FORT KNOX, Ky. – Throughout Cadet Summer Training, there are many events that Cadets are fearful of or struggle to complete. It may be getting lost during land navigation, rappelling off a 64-foot tower, or shooting a rifle, but for many, this fear comes out at the live hand grenade range.
That fear surfaced for 2nd Advanced Camp Regiment Cadets this morning at Christensen Range. Each Cadet has their own way of facing their fears. Cadets David Hall and Kenneth Walker handle their fears by focusing on their families and the sacrifices made to get them where they are today.
The morning began with Cadets practicing the proper stance and movement with dummy grenades. Walker, who wants to become a military police officer once he commissions, struggled to master the proper throwing technique.
He fell twice in the practice pit because he was nervous about the live grenade. “If you focus on everything they tell you to do, as far as going through the steps and not worrying about anything else, you’ll be alright,” advises Walker. After practicing, Cadets moved to a different location on the range to throw live grenades.
Hall, a student at Utah State University, was nervous to throw an actual live grenade. Even though he doesn’t believe it will directly benefit him with his desired job in the Army, he was excited to learn.
Flying is a passion of Halls’ and he hopes to become a Black Hawk pilot once he becomes an officer. “[This training] really doesn’t directly relate at all to what I want to do as a pilot. I’m probably not going to be flying around with grenades in my pockets. But every Soldier needs to have a basic understanding of basic warrior tasks and drills so that they can be a frontline Soldier because that’s the backbone of the army,” explains Hall.
Only twelve Cadets completed the training before Explosive Ordnance Disposal (EOD) technicians arrived to deal with a dud grenade, enhancing some fear in Cadets. By protocol, Cadets and safety Cadre were not allowed to leave the throwing pit and others were not allowed to move from behind the safety wall. After EOD detonated the grenade, training resumed.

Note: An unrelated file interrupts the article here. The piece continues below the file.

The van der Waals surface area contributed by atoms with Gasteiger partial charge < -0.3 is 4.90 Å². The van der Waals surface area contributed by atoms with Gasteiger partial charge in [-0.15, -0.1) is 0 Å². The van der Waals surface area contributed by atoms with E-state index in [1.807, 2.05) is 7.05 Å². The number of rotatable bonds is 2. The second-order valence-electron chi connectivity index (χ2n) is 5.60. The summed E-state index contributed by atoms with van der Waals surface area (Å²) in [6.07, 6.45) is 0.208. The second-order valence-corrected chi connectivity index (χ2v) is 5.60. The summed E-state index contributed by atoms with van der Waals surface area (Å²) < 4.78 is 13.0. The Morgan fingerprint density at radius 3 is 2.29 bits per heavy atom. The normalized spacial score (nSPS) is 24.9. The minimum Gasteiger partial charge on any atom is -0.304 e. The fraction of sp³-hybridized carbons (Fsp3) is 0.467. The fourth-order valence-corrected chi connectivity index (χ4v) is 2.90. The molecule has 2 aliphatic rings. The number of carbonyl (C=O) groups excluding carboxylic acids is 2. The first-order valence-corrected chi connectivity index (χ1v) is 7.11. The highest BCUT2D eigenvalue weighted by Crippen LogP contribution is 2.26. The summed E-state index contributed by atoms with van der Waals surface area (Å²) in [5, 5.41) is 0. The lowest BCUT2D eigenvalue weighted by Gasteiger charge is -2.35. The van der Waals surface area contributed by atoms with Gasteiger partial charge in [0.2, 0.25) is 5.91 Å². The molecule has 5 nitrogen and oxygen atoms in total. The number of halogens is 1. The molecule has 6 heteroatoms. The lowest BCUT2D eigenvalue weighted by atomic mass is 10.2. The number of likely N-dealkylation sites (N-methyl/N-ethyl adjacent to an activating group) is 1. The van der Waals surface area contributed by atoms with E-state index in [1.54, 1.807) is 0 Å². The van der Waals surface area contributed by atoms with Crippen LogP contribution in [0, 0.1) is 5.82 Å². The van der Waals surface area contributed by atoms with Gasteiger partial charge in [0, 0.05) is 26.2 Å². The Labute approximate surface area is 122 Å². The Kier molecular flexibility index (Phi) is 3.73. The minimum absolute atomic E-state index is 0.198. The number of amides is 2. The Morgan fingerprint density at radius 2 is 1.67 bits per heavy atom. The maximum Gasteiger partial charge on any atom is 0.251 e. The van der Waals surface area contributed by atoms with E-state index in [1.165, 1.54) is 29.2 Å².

Around four years ago, Walker joined the Army National Guard and was exposed to hand grenades; however, today he had a new experience. Over the intercom, Cadets and safety Cadre would hear “Prepare to throw” followed by “Throw”. After this command, one Cadet at a time would throw one of their two live hand grenades toward a target.
“Throwing the live one is kind of nerve-racking. You get up there and you realize that you have a live grenade in your hand and you start shaking a little bit, your palms get sweaty. Safety told me everything was going to be alright, you just go through the steps,” said Walker.
Both Hall and Walker expressed how their inspiration to become Army officers came from family members. Their family is also what motivates them to keep going through all the difficult times during training.
Hall, 25, is a husband and father of two. His father enlisted in the Army around 1995 and left the Army ten years later before joining the Army Reserves in 2015. This was a large motivator for Hall to become an officer.
Another large impact in Hall’s life is his wife, Kayla, and two kids, Reagan and Liam. Currently, Kayla is a stay-at-home mom taking care of their kids in Utah. Reagan, who is almost three, recognizes her dad and, according to Hall, is quite talkative. Liam, who is almost a year old, recognizes his dad’s face whenever they get to FaceTime. Hall also has support from his parents, as his mom is visiting Kayla and the kids for the next week to help out while he is away.
Walker decided to begin the path of becoming an Army officer after a tough childhood in Atlanta. “Honestly, I needed to start a new lifestyle, a new trend in my family. I had it rough growing up,” explains Walker. Because of some family difficulties, Walker’s grandfather took him and his six siblings in when he was a young boy. Shortly after this family transition, his grandfather passed away. From here, his siblings were split up.
His two youngest brothers were put into the adoption process and found separate homes shortly after. Since the adoption, Walker has only seen one of his brothers. “It’s iffy because they grow a bond with that family and start calling them mom and dad. There’s a certain time for everything,” Walker explained.
Walker and two of his sisters were taken in by his aunt and uncle. His uncle, who served in the Army almost forty-four years ago, not only was a father figure, but made a huge impact on Walker joining the military. “He was really hard on me. He taught me all the discipline that I know now, and helped me shift gears going into the military,” said Walker.
Walker was without words for the gratitude he had for his aunt and uncle. He explained, “They both had plans for retirement, they gave it up to help us.” Now, Walkers sisters attend Clayton State University and he is looking forward to becoming an Officer in the Army.[embedyt] https://www.youtube.com/watch?v=wfYAxEyrulc[/embedyt]